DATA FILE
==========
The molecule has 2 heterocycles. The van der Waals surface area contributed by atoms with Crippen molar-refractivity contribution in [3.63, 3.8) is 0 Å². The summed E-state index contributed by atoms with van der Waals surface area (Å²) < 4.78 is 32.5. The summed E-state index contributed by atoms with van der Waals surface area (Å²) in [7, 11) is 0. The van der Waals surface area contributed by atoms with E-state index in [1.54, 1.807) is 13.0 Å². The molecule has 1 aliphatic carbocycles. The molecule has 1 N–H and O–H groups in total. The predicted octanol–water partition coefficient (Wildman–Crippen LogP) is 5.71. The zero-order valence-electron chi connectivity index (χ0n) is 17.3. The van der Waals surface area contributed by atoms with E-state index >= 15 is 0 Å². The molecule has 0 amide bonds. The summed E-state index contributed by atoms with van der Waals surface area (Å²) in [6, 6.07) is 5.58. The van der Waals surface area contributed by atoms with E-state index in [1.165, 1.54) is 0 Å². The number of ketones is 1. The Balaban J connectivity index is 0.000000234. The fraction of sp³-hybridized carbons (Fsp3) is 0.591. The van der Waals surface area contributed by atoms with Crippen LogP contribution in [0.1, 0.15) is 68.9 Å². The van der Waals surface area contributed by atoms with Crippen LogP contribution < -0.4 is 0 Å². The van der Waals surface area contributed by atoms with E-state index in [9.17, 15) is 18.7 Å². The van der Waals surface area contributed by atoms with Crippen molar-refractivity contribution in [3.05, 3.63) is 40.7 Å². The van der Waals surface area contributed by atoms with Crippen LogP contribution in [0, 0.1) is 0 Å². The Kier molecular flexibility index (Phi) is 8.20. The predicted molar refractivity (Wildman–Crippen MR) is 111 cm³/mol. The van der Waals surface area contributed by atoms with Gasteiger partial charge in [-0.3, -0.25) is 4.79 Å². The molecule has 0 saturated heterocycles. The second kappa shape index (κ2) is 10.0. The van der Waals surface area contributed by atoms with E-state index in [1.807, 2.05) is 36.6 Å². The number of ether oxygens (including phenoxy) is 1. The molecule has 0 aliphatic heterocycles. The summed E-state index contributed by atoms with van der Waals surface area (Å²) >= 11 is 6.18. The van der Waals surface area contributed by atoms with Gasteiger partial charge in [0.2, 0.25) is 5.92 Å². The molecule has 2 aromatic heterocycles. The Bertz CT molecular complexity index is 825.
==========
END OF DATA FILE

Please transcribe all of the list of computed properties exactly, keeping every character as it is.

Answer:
The molecule has 2 heterocycles. The van der Waals surface area contributed by atoms with Crippen molar-refractivity contribution in [3.63, 3.8) is 0 Å². The summed E-state index contributed by atoms with van der Waals surface area (Å²) < 4.78 is 32.5. The summed E-state index contributed by atoms with van der Waals surface area (Å²) in [7, 11) is 0. The van der Waals surface area contributed by atoms with E-state index in [1.54, 1.807) is 13.0 Å². The molecule has 1 aliphatic carbocycles. The molecule has 1 N–H and O–H groups in total. The predicted octanol–water partition coefficient (Wildman–Crippen LogP) is 5.71. The zero-order valence-electron chi connectivity index (χ0n) is 17.3. The van der Waals surface area contributed by atoms with E-state index >= 15 is 0 Å². The molecule has 0 amide bonds. The summed E-state index contributed by atoms with van der Waals surface area (Å²) in [6, 6.07) is 5.58. The van der Waals surface area contributed by atoms with E-state index in [1.165, 1.54) is 0 Å². The number of ketones is 1. The Balaban J connectivity index is 0.000000234. The fraction of sp³-hybridized carbons (Fsp3) is 0.591. The van der Waals surface area contributed by atoms with Crippen LogP contribution in [0.1, 0.15) is 68.9 Å². The van der Waals surface area contributed by atoms with Crippen LogP contribution < -0.4 is 0 Å². The van der Waals surface area contributed by atoms with E-state index in [9.17, 15) is 18.7 Å². The van der Waals surface area contributed by atoms with Crippen molar-refractivity contribution in [3.05, 3.63) is 40.7 Å². The van der Waals surface area contributed by atoms with Crippen LogP contribution in [0, 0.1) is 0 Å². The Kier molecular flexibility index (Phi) is 8.20. The predicted molar refractivity (Wildman–Crippen MR) is 111 cm³/mol. The van der Waals surface area contributed by atoms with Gasteiger partial charge in [-0.3, -0.25) is 4.79 Å². The molecule has 0 saturated heterocycles. The second kappa shape index (κ2) is 10.0. The van der Waals surface area contributed by atoms with E-state index in [1.807, 2.05) is 36.6 Å². The number of ether oxygens (including phenoxy) is 1. The molecule has 0 aliphatic heterocycles. The summed E-state index contributed by atoms with van der Waals surface area (Å²) >= 11 is 6.18. The van der Waals surface area contributed by atoms with Gasteiger partial charge in [0.2, 0.25) is 5.92 Å². The molecule has 2 aromatic heterocycles. The Bertz CT molecular complexity index is 825.